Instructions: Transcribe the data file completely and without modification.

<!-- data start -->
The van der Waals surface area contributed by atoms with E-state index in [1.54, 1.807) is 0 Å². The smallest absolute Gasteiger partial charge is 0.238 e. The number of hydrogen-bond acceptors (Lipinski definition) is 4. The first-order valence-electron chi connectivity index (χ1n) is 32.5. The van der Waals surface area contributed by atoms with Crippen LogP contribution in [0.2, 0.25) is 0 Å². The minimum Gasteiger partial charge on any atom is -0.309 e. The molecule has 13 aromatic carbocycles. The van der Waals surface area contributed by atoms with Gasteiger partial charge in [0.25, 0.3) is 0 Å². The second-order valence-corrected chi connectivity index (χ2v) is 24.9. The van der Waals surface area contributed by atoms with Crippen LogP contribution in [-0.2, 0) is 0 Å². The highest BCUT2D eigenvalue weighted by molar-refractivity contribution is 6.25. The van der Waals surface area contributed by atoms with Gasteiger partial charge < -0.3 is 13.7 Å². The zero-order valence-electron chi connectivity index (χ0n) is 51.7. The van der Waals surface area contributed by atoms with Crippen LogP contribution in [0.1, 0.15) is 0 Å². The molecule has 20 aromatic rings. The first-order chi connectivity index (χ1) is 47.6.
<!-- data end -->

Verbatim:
The van der Waals surface area contributed by atoms with E-state index in [1.54, 1.807) is 0 Å². The smallest absolute Gasteiger partial charge is 0.238 e. The number of hydrogen-bond acceptors (Lipinski definition) is 4. The first-order valence-electron chi connectivity index (χ1n) is 32.5. The van der Waals surface area contributed by atoms with Crippen LogP contribution in [0.2, 0.25) is 0 Å². The minimum Gasteiger partial charge on any atom is -0.309 e. The molecule has 13 aromatic carbocycles. The van der Waals surface area contributed by atoms with Gasteiger partial charge in [0.25, 0.3) is 0 Å². The second-order valence-corrected chi connectivity index (χ2v) is 24.9. The van der Waals surface area contributed by atoms with Crippen LogP contribution in [-0.2, 0) is 0 Å². The highest BCUT2D eigenvalue weighted by molar-refractivity contribution is 6.25. The van der Waals surface area contributed by atoms with Gasteiger partial charge < -0.3 is 13.7 Å². The zero-order valence-electron chi connectivity index (χ0n) is 51.7. The van der Waals surface area contributed by atoms with Crippen LogP contribution in [0.1, 0.15) is 0 Å². The molecule has 20 aromatic rings. The first-order chi connectivity index (χ1) is 47.6.